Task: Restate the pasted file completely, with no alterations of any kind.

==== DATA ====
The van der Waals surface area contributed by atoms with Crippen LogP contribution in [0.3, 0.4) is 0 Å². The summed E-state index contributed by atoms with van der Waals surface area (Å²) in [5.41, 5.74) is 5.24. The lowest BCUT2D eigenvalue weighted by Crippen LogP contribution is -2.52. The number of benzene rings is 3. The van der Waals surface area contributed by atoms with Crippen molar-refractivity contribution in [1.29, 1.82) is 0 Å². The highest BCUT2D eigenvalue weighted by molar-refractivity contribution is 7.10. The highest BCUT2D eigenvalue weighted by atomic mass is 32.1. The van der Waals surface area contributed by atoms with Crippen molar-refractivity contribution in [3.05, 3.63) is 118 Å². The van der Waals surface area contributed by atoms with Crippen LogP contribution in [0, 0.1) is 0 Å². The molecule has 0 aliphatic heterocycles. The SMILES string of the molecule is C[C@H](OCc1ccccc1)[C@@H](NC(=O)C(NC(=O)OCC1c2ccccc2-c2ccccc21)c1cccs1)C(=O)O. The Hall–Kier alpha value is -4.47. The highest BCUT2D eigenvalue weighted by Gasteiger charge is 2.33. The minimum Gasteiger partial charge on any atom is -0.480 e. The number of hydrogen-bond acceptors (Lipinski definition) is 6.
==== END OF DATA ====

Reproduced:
The van der Waals surface area contributed by atoms with Crippen LogP contribution in [0.3, 0.4) is 0 Å². The summed E-state index contributed by atoms with van der Waals surface area (Å²) in [5.41, 5.74) is 5.24. The lowest BCUT2D eigenvalue weighted by Crippen LogP contribution is -2.52. The number of benzene rings is 3. The van der Waals surface area contributed by atoms with Crippen molar-refractivity contribution in [1.29, 1.82) is 0 Å². The highest BCUT2D eigenvalue weighted by molar-refractivity contribution is 7.10. The highest BCUT2D eigenvalue weighted by atomic mass is 32.1. The van der Waals surface area contributed by atoms with Crippen molar-refractivity contribution in [3.05, 3.63) is 118 Å². The van der Waals surface area contributed by atoms with Crippen LogP contribution in [0, 0.1) is 0 Å². The molecule has 0 aliphatic heterocycles. The SMILES string of the molecule is C[C@H](OCc1ccccc1)[C@@H](NC(=O)C(NC(=O)OCC1c2ccccc2-c2ccccc21)c1cccs1)C(=O)O. The Hall–Kier alpha value is -4.47. The highest BCUT2D eigenvalue weighted by Gasteiger charge is 2.33. The minimum Gasteiger partial charge on any atom is -0.480 e. The number of hydrogen-bond acceptors (Lipinski definition) is 6.